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In my earlier article on the possible investment themes for the next Technology wave, I had mentioned that I would come up with a list of hardware stocks that seemed attractive from a long-term investment perspective.

For this analysis, I have taken Hardware to consist of all PC, PC components, gadgets, electronic instruments and network equipment manufacturers. It also includes contract manufacturers and distributors as their fortunes are largely tied to hardware manufacturers.When I was looking at what parameters to use to filter the >150 hardware stocks in the Gridstone universe (~ All US-listed stocks), I tried to keep it simple and straight:

  1. The companies should have managed to grow revenue/profits in the boom years (2005-08) and also managed to sustain profits in the downturn - 2009. This way, growing businesses which also had a sustainable profit base would come up trumps.
  2. I also wanted to filter out companies which had a high Debt to EBITDA ratio. These companies might face growth challenges as their leveraged growth model might not be sustainable in the medium-term.
  3. I also limited the focus to companies with a market cap of at least $500 M to make sure that they were liquid stocks.
  4. The final condition that I used in the Gridstone Screener was to pick stocks where the stock prices since Sep08 (post Lehman (OTC:LEHMQ) fiasco) to Sep09 have not declined by more than 20%. While we can use multiple factors to zero-down on attractive stocks in terms of future prospects, I felt that going by the market's collective wisdom would be the best approach. Therefore, price appreciation or limited price decline in the last year (till Sep09 end) has been taken as a proxy for investor expectations of future prospects. However, to avoid over-valued stocks, the max P/E was kept at 50.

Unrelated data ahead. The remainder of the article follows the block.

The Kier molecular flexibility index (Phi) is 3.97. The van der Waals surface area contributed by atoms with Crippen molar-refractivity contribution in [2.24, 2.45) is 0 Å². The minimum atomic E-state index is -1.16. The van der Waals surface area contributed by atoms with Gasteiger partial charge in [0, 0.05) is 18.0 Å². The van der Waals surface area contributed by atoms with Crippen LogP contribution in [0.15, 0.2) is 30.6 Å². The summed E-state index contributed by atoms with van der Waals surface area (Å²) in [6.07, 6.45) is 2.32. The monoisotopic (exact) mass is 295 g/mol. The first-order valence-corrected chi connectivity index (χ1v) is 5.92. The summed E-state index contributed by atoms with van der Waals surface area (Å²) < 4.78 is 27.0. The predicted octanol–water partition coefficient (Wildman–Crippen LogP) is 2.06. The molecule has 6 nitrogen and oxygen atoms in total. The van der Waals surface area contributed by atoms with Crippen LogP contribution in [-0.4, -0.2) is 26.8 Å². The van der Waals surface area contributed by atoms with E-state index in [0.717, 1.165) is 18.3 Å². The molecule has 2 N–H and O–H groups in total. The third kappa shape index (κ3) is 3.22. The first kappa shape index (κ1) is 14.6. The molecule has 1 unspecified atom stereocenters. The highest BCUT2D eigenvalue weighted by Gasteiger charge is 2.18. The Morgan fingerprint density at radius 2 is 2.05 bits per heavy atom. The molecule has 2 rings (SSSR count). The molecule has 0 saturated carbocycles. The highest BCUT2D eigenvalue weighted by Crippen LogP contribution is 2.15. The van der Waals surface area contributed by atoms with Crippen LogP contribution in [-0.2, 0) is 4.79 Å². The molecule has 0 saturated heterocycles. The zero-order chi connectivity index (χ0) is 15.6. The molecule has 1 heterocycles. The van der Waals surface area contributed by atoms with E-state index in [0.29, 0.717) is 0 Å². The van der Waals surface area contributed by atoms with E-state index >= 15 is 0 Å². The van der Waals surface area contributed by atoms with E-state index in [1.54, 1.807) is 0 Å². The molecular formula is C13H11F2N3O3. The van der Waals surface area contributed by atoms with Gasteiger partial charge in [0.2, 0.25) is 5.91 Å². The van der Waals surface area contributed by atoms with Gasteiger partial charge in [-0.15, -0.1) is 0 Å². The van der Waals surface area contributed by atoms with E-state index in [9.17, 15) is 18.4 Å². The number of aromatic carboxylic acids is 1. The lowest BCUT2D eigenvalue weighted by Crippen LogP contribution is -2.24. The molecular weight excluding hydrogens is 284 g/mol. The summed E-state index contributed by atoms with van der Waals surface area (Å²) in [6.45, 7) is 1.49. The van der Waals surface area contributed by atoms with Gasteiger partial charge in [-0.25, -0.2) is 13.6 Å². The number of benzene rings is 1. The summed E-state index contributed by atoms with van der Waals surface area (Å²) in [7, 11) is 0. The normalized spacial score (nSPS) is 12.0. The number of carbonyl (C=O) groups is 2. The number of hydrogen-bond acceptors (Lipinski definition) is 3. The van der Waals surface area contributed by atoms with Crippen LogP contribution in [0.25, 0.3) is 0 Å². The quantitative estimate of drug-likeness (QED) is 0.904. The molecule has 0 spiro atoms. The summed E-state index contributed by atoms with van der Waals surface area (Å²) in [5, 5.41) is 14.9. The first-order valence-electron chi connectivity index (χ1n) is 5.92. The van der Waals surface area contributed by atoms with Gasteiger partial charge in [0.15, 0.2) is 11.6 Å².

To summarize the filter conditions as used in the Gridstone screener, here's the filter screen:
(Click to enlarge image)


Source: Gridstone Research

The count and cumulative count in the Gridstone Screener also provide some interesting insights. Of the ~150 hardware stocks in the Gridstone universe, only 21 have managed to either grow operating profits or limit their profit declines to less than 5%. Over the three years from 2005-08, ~43 companies had managed to grow profits at at least 10% per annum.

Here's the final output (total of 11 stocks) after using these screening criterion:
(Click to enlarge image)

Source: Gridstone Research

They have been ordered by lowest to highest P/E multiples (as of Dec 10, '09) for convenience. Some observations on the final eleven:

  1. Besides the usual suspects like HP (NYSE:HPQ) and Apple (NASDAQ:AAPL), there are some less-visible names like Dolby (NYSE:DLB), Synaptics (NASDAQ:SYNA) and some complete unknowns (relatively) like Synnex (NYSE:SNX) and Badger Meter (NYSE:BMI).
  2. Companies like Badger Meter might seem like 'boring' businesses (it makes water meters and such similar stuff) and it's exactly these kinds of businesses where we can look for value in such times.
  3. Dolby has a strong presence in the 'entertainment space' and depends more on its intellectual property rather than box sales.
  4. Synaptics and InterDigital (NASDAQ:IDCC) have benefited and will continue to benefit from the growth in wireless. While Synaptics makes touch screens for smart phones, InterDigital has a bouquet of patented technologies for wireless networks and devices.
  5. F5 Networks (NASDAQ:FFIV), Viasat (NASDAQ:VSAT) and Starent Networks (STAR-OLD) operate in niche areas in the communications space: Application delivery networks, defense communications and multimedia content delivery respectively. They are not run-of-the-mill LAN/WAN box providers and so future growth prospects will be better
  6. Polycom (NASDAQ:PLCM) has surprisingly made the list as its faces intense competition from the likes of Cisco (NASDAQ:CSCO). However it does target a growing market which I would term as 'Enterprise Multimedia Communications'. It would be interesting to see if Polycom is able to ward off competition and grow as an independent entity. Or else it would be an attractive acquisition target for the likes of HP/Dell (NASDAQ:DELL) etc.

Summary
In summary, the list is more about 'sustainable and resilient' business models rather than glamorous products. In fact, as the differentiation factor among hardware competitors fades over time, companies with niche products and effective management could outperform their peers.

Disclosure: No Positions

Source: My Hardware Picks: More Value, Less Glamour